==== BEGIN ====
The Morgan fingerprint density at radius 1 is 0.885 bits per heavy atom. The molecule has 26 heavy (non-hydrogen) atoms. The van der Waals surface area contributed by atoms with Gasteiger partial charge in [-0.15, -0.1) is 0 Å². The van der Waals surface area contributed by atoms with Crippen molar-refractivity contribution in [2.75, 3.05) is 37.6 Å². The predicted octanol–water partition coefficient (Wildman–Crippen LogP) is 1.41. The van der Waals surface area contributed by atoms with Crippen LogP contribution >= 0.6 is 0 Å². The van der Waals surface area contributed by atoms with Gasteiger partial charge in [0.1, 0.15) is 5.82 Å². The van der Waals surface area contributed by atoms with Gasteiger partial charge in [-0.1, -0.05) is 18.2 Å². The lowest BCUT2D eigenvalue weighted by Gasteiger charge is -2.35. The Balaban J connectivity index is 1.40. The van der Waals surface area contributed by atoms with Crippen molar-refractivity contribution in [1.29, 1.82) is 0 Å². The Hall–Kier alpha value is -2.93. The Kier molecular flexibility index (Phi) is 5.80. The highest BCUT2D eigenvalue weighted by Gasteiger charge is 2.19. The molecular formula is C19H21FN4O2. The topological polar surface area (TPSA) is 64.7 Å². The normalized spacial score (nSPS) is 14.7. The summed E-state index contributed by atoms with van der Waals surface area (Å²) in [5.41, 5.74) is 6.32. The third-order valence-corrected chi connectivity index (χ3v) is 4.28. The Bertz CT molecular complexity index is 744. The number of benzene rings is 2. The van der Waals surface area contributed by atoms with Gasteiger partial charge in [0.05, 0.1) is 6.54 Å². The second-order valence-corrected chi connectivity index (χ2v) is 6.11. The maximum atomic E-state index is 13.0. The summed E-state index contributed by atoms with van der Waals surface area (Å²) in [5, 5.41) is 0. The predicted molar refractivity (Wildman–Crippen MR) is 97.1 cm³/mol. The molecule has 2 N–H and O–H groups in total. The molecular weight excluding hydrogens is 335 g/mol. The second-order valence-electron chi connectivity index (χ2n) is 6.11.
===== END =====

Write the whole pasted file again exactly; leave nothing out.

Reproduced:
The Morgan fingerprint density at radius 1 is 0.885 bits per heavy atom. The molecule has 26 heavy (non-hydrogen) atoms. The van der Waals surface area contributed by atoms with Gasteiger partial charge in [-0.15, -0.1) is 0 Å². The van der Waals surface area contributed by atoms with Crippen molar-refractivity contribution in [2.75, 3.05) is 37.6 Å². The predicted octanol–water partition coefficient (Wildman–Crippen LogP) is 1.41. The van der Waals surface area contributed by atoms with Crippen LogP contribution >= 0.6 is 0 Å². The van der Waals surface area contributed by atoms with Gasteiger partial charge in [0.1, 0.15) is 5.82 Å². The van der Waals surface area contributed by atoms with Gasteiger partial charge in [-0.1, -0.05) is 18.2 Å². The lowest BCUT2D eigenvalue weighted by Gasteiger charge is -2.35. The Balaban J connectivity index is 1.40. The van der Waals surface area contributed by atoms with Crippen molar-refractivity contribution in [1.29, 1.82) is 0 Å². The Hall–Kier alpha value is -2.93. The Kier molecular flexibility index (Phi) is 5.80. The highest BCUT2D eigenvalue weighted by Gasteiger charge is 2.19. The molecular formula is C19H21FN4O2. The topological polar surface area (TPSA) is 64.7 Å². The normalized spacial score (nSPS) is 14.7. The summed E-state index contributed by atoms with van der Waals surface area (Å²) in [5.41, 5.74) is 6.32. The third-order valence-corrected chi connectivity index (χ3v) is 4.28. The Bertz CT molecular complexity index is 744. The number of benzene rings is 2. The van der Waals surface area contributed by atoms with Gasteiger partial charge in [0.05, 0.1) is 6.54 Å². The second-order valence-corrected chi connectivity index (χ2v) is 6.11. The maximum atomic E-state index is 13.0. The summed E-state index contributed by atoms with van der Waals surface area (Å²) in [5, 5.41) is 0. The predicted molar refractivity (Wildman–Crippen MR) is 97.1 cm³/mol. The molecule has 2 N–H and O–H groups in total. The molecular weight excluding hydrogens is 335 g/mol. The second-order valence-electron chi connectivity index (χ2n) is 6.11.